Aquatic Ecology

, Volume 46, Issue 4, pp 451–464

Modeling the dynamics of ecosystem for the American lobster in the Gulf of Maine


DOI: 10.1007/s10452-012-9414-z

Cite this article as:
Zhang, Y., Li, Y. & Chen, Y. Aquat Ecol (2012) 46: 451. doi:10.1007/s10452-012-9414-z


The objective of this study is to evaluate impacts of different management scenarios for American lobster (Homarus americanus) and Atlantic cod (Gadus morhua) fisheries on the dynamics of ecosystem for the lobster in the Gulf of Maine (GOM). The GOM lobster supports one of the most economically valuable commercial fisheries in the northeastern United States. The GOM ecosystem has experienced a great change over the last two decades, switching from a groundfish-dominated ecosystem to a lobster-dominated ecosystem. An evaluation of the GOM ecosystem dynamics can help identify possible causes of such a change and improve our understanding of interactions between lobster and other species in the same ecosystem. In this study, we developed a 24-group Ecosim model to quantify the ecosystem dynamics in the GOM from 1985 to 2007. We developed a Monte Carlo simulation approach to incorporate uncertainties for 15 most sensitive vulnerabilities. We found that the GOM ecosystem dynamics could be generally well simulated using the Ecosim model compiled in this study. A high fishing mortality in cod could result in high lobster stock biomass, suggesting that higher fishing pressure on cod in the 1980s might contribute to the high lobster biomass in recent years. A higher fishing mortality for lobster would have led to a lower lobster biomass. The change in the fishing mortality of cod and lobster would also affect the biomass dynamics of other functional groups, indicating that the Atlantic cod and American lobster fisheries played an important role in the change of the GOM ecosystem in the last two decades.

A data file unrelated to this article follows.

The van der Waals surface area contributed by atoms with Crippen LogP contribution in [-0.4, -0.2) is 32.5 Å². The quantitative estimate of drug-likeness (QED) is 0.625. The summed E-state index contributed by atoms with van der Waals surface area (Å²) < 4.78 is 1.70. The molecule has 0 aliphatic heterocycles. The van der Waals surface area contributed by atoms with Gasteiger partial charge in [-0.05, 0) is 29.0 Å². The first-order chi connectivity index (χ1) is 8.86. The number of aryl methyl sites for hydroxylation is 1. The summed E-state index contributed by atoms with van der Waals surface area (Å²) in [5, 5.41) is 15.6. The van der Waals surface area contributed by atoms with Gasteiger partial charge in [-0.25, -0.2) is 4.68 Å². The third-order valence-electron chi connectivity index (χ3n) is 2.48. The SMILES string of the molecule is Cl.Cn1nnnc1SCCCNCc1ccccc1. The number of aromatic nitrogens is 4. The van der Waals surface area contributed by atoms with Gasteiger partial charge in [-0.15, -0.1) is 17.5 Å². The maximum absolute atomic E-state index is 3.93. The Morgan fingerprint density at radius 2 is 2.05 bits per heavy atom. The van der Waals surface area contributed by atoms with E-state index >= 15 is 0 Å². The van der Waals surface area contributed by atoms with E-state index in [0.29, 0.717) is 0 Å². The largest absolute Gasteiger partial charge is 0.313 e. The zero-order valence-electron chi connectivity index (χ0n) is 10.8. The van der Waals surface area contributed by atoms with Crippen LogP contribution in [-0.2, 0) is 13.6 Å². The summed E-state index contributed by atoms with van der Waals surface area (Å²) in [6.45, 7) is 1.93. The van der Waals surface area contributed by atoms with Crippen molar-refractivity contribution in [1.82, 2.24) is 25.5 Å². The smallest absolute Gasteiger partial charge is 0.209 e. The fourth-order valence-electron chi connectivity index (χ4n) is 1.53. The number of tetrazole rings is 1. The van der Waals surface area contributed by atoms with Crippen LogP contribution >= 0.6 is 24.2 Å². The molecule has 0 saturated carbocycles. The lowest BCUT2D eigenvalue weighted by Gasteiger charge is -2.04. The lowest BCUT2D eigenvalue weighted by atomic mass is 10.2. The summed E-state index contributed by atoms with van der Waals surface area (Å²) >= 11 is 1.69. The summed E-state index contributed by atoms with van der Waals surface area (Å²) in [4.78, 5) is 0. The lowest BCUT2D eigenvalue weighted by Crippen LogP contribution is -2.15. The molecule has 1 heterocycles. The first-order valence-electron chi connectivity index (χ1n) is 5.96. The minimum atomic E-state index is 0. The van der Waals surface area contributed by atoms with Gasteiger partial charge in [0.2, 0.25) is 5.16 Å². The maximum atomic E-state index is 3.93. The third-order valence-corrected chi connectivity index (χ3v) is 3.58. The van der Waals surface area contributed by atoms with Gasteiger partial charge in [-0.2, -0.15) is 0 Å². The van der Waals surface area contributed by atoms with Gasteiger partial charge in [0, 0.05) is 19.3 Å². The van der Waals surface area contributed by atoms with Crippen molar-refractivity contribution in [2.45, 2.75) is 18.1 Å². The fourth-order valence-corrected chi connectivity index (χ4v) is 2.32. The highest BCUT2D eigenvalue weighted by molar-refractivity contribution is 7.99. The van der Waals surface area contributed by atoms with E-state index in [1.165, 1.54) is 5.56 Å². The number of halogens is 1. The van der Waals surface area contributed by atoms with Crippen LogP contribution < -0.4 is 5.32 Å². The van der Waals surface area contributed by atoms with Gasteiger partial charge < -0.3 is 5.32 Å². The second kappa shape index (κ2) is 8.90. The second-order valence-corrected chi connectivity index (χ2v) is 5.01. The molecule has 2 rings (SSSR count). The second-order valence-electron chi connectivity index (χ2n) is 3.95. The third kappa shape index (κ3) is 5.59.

American lobster Atlantic cod Ecosim Fishing impact Gulf of Maine Vulnerability 

Supplementary material

10452_2012_9414_MOESM1_ESM.doc (4.6 mb)
Supplementary material 1 (DOC 4729 kb)

Copyright information

© Springer Science+Business Media B.V. 2012

Authors and Affiliations

  1. 1.School of Marine SciencesUniversity of MaineOronoUSA
  2. 2.Shanghai Ocean UniversityLingang New CityPeople’s Republic of China
  3. 3.Marine Sciences ProgramFlorida International UniversityNorth MiamiUSA

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